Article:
67 Hudson Street loft closes off 9% from 2005, with long history

was it shy about the loss?
The sale of the “1,000 sq ft” Manhattan loft #3D at 67 Hudson Street is not new news, as the sale was way back on May 31. Nor was it new news when the deed was filed late, on September 26. It has been sitting on my Get To Me Sooner Or Later pile (formerly known as my To Do list) because it is one of the relatively rare 2011 Manhattan loft resales that sold at a loss from the last sale in 2005. Old news, yes; but interesting nonetheless, with even more interesting old news, as we will see.

  • July 15, 2005 $1.3mm
  • May 31, 2011 $1.2mm

It is not as though the 2005-buyer-at-$1.3mm-turned-2011-seller was ‘greedy’, especially when you factor in a renovation, as below (just a lover of nines):

Aug 5, 2010 new to market $1,399,999
Nov 5   $1.345mm
Jan 10, 2011 contract  
May 31 sold $1.2mm

you can’t measure greatness, but you can see some of it
The loft weighs in at “1,000 sq ft” and benefits from a corner location with two exposures, so there are enough windows to have two good-sized bedrooms and a (ahem) ‘great room’. Yes, the (ahem) ‘great room’ is nearly half again as large as the 16’ x 13’6” master bedroom, but calling a living / dining room ‘great’ at 18’7” x 17’ is some enthusiastic broker babbling. Not that there’s anything wrong with enthusiasm, especially not when all the details are clear.

I would not call that room great, obviously, but I would say that the floor plan is extremely efficient. (Seriously, you see a lot of larger lofts, and a great many apartments, in which the second bedroom is smaller than 12’6” x 10’10”.) The corner and dual exposures help, of course, and this particular corner helps a lot. This has to be one of the great 3rd floor views, down the wide Hudson Street to Gehry on Spruce Street and the Woolworth Building (see the 5th pic in full screen mode).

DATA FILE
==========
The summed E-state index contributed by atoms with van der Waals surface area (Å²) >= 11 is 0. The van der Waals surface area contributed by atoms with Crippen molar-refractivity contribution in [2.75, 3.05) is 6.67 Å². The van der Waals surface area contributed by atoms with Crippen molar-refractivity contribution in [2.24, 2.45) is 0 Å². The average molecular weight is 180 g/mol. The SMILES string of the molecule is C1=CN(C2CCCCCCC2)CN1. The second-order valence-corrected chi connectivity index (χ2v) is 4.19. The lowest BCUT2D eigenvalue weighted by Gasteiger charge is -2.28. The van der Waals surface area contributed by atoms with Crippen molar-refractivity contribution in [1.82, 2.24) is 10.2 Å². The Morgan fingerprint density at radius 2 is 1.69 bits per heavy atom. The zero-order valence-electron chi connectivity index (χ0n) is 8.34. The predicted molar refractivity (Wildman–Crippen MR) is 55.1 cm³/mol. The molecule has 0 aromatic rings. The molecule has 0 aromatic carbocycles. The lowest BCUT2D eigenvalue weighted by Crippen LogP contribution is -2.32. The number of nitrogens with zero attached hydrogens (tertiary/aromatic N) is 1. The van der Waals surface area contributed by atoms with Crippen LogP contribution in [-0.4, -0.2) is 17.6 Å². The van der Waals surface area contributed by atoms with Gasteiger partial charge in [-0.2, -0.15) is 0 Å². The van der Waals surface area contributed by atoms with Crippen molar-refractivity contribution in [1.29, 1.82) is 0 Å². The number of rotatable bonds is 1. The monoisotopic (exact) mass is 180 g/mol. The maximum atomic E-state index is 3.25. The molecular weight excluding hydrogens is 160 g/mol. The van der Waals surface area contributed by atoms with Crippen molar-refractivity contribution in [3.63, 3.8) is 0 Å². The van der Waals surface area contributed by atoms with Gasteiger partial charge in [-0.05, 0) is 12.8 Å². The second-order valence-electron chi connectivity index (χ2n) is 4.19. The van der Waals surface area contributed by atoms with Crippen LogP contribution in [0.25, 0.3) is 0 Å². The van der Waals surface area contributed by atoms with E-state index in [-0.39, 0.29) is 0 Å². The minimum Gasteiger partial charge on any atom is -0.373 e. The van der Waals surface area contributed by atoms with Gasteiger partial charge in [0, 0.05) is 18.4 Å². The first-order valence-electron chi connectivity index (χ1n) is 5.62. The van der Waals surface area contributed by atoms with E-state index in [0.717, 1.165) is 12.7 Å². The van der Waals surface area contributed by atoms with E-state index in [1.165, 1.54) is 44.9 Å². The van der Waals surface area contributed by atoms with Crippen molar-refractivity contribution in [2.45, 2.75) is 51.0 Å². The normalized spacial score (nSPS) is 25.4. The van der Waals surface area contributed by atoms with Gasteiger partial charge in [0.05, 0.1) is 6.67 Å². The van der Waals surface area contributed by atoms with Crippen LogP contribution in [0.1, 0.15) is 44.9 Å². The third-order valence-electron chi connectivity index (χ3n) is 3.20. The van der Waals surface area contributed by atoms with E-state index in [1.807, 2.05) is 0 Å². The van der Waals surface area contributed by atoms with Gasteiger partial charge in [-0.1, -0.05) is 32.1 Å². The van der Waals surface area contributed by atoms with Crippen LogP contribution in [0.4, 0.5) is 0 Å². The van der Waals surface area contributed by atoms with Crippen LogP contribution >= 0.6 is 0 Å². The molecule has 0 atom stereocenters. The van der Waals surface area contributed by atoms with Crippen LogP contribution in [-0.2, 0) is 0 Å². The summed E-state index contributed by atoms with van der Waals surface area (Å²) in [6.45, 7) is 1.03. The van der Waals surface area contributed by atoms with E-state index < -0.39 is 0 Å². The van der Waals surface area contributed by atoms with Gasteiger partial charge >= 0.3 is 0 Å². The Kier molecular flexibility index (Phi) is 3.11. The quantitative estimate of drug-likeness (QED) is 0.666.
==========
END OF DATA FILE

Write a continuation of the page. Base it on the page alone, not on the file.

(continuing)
Unfortunately, the windows are not so large, and the ceilings not very tall (9 feet, per our data-base), so you probably have to be pretty close to those windows to get the premium view. But that is one heck of a view for a low floor.

With the efficient floor plan and corner exposures, this “1,000 sq ft” loft plays big, sort of like Charles Barkley in his prime. The opposite of the much larger lofts I hit in my November 21, cop loft sells at 240 Centre Street with challenging layout, off 46% from very first ask, and in my, November 16, O’Neill loft at 655 Sixth Avenue closes resells at 21% loss over 2007. Those are Lofts That Plays Small, more like Rik Smits.

about that renovation
I confess to having assumed from the sale prices in 2005 and 2011 that the loft must have been in the same condition for both sales. After all, isn’t a 9% hit over six years enough of a kick in the proverbial teeth? You can’t tell from StreetEasy (the old sale is just outside its history) but our data-base has the shocking pix and floor plan from 2005.

That 2005 buyer moved the door to the second bedroom from the foyer to french doors open to the living room (providing a more open feel, no doubt) and completely re-did the kitchen without moving any major pieces. The cabinet fronts (at least) are all new, with a new backsplash, new appliances (including a hood that might just vent outside), a rebuilt island with wine frig and power, and new granite counters (including on the island).